Chip giant Intel has urged small and medium-sized enterprises to avoid lengthening their PC refresh cycles as a cost-cutting measure during the recession, reiterating that security risk and maintenance bills could cost companies more than if they were to purchase new PCs.
The call came after a recent study found that 43 percent of medium-sized businesses and 26 percent of small businesses intend to delay their PC upgrade plans. The study, conducted by market research consultancy Techaisle between February and March, involved 630 companies in seven countries — Australia, Brazil, China, India, Italy, the UK and the US.
According to Techaisle, desktops that have been in use for over three years are 28 percent more likely to be attacked by a virus than those that have been used for less than three years. In the case of notebooks, older machines were 58 percent more likely to suffer a virus attack. Older desktops and notebooks were also likely to have greater downtime from virus incidents, compared with newer systems.
In addition, 49 percent of SMEs experience power supply failure on PCs that are older than three years, compared to only 11 percent for machines with a shorter lifespan. Hard drive failure also affected 33 percent of SMEs with older PCs, compared to eight percent for newer systems.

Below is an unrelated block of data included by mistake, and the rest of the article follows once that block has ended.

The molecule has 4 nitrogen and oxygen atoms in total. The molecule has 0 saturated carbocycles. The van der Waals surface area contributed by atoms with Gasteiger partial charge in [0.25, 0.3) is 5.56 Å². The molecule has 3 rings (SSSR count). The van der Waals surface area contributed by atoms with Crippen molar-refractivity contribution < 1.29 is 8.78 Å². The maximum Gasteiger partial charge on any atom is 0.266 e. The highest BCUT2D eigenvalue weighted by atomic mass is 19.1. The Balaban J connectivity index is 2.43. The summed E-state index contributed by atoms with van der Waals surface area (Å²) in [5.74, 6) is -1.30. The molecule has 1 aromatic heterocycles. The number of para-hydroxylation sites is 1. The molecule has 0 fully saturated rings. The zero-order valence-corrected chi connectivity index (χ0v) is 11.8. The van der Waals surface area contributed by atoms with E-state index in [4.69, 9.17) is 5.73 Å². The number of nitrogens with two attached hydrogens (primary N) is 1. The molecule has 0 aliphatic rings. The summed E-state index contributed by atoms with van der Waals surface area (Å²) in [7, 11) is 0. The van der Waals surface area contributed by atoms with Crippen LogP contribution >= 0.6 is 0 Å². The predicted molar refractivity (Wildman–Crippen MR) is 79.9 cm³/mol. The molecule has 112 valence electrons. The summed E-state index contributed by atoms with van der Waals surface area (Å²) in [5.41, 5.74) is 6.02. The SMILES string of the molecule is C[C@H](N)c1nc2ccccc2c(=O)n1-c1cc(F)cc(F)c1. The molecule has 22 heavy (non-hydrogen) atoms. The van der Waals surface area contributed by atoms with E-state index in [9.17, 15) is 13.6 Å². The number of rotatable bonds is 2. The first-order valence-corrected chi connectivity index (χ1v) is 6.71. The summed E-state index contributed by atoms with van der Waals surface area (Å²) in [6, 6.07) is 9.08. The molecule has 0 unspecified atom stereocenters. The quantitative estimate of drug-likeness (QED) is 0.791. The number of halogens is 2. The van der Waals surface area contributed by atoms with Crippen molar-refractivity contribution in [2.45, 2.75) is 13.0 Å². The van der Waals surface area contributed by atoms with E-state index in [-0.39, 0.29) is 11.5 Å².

Techaisle also found that for older PCs, small businesses spend an average annual maintenance cost of $545 (£330), while medium-sized businesses fork out $709.
Citing a separate report from J Gold Associates, Robert Crooke, general manager and vice president of Intel's business client group, pointed out that PCs in their first year cost an average of $126 in repair costs. With competitively priced PCs that start from around $540 for a desktop, SMEs could benefit from having their maintenance costs lowered and having systems that are less susceptible to virus attacks, he said Friday in a web briefing with Asia-Pacific media.
"Customers are taking a risk in [delaying refreshes] — they're more likely to be attacked by viruses on their notebooks and desktops, experience system failures, and maintenance costs are going to go up," noted Crooke.
Tony Liao, assistant vice president of sales and marketing at Taiwanese hardware vendor Gigabyte, noted that many SMBs did not upgrade to Windows Vista from Windows XP, so there had been a gap in the PC refresh cycle. However, with the more "user-friendly" Windows 7 due to launch later this year, SMEs would be "looking to upgrade" their systems, he said.
Techaisle research showed that over half of the SMEs surveyed are already in or about to enter a phase of higher maintenance costs.